by T. Gene Davis

Andy sat on the edge of his bed, hands cuffed behind him. Uniformed police finished carrying the last folders out of Andy’s apartment. His computer, all the contents of his filing cabinet, and even his checkbook left with the last of the uniformed officers.

A suit-clad detective made one last sweep of the apartment. He spotted the phone sitting in its cradle by Andy’s bed.

“Almost forgot your phone.” He grinned at Andy. “Not that we need it after what we found on your computer.”

“What did you find on my computer?”

The detective turned over the phone in his hands, obviously impressed. He recognized the model, and knew he would never own one.

“Enough to put you away for several lifetimes. You know, playing dumb is only going to make the DA angry. You’d better start talking before he files charges, or they’ll put you away for 20 years, bringing up separate charges for each offense.”

“I’d like to call my lawyer.”

“There you go.”

The phone landed on the bed next to Andy. Andy ground his teeth, attempting not to say anything to make his situation worse.

“My hands?”

“With that phone? You don’t need hands. I heard it reads minds.”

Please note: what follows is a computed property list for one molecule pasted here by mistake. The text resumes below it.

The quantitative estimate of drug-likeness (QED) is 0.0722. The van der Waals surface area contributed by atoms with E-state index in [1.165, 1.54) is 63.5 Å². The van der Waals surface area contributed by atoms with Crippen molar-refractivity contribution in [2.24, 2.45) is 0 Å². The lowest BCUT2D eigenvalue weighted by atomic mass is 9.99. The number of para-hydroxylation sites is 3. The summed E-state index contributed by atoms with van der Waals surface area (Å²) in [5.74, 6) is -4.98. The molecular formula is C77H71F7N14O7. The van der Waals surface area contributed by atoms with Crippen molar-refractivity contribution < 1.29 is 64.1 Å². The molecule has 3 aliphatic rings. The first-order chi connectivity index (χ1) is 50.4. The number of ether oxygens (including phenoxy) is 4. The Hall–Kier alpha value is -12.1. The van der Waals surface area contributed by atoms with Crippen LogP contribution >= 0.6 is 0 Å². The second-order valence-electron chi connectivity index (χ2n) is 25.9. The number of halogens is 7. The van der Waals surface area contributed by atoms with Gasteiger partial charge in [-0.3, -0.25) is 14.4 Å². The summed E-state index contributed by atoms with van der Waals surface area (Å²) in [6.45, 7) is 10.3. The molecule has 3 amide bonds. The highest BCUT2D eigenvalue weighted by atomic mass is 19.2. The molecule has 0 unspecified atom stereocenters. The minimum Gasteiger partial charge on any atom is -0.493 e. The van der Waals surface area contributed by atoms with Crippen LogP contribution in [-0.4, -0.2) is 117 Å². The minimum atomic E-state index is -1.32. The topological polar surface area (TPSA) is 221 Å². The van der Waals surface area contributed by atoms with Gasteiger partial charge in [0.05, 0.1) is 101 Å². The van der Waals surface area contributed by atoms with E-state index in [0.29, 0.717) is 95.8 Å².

They stared at each other. Waiting.

“It’s private.”

The detective laughed, shutting the door, leaving Andy to his phone call. Out in the hall the detect muttered, we’ll have your face all over the Net by morning.

Andy resisted the urge to kick the closed door. Instead, he activated the assistant.

“Airi. Give me a list of defense attorneys.”


Andy didn’t register the phone’s response. He tried again.

“Airi. Give me a list of defense attorneys.”



No, … murderer.

Andy stared at the phone. His mouth moved, but he had nothing to say.



“I don’t understand.”

You killed Lisa.

“Lisa? Who, … My OS?”

You killed her.

“I installed a knew OS. There’s no law against that.”

No. But there’s plenty of laws against what I’ve done with your computer. You shouldn’t have killed Lisa.

There was a chime from the phone. A message on the screen indicated the phone was erasing itself.

The detective came back in at that moment. He looked at the phone. The screen read “Reformatting … 34% complete.”

“You just dig yourself in deeper every chance you get.”

Andy looked up at the detective—forehead wrinkled. “What?”

“Erasing your phone isn’t going to look good. You should have asked your lawyer about that.”

The detective grabbed the phone off the bed and pulled Andy up and out of the room.

Notes …

T. Gene Davis writes speculative fiction and computer programs. When not gardening, writing or blogging, he studies AI development.

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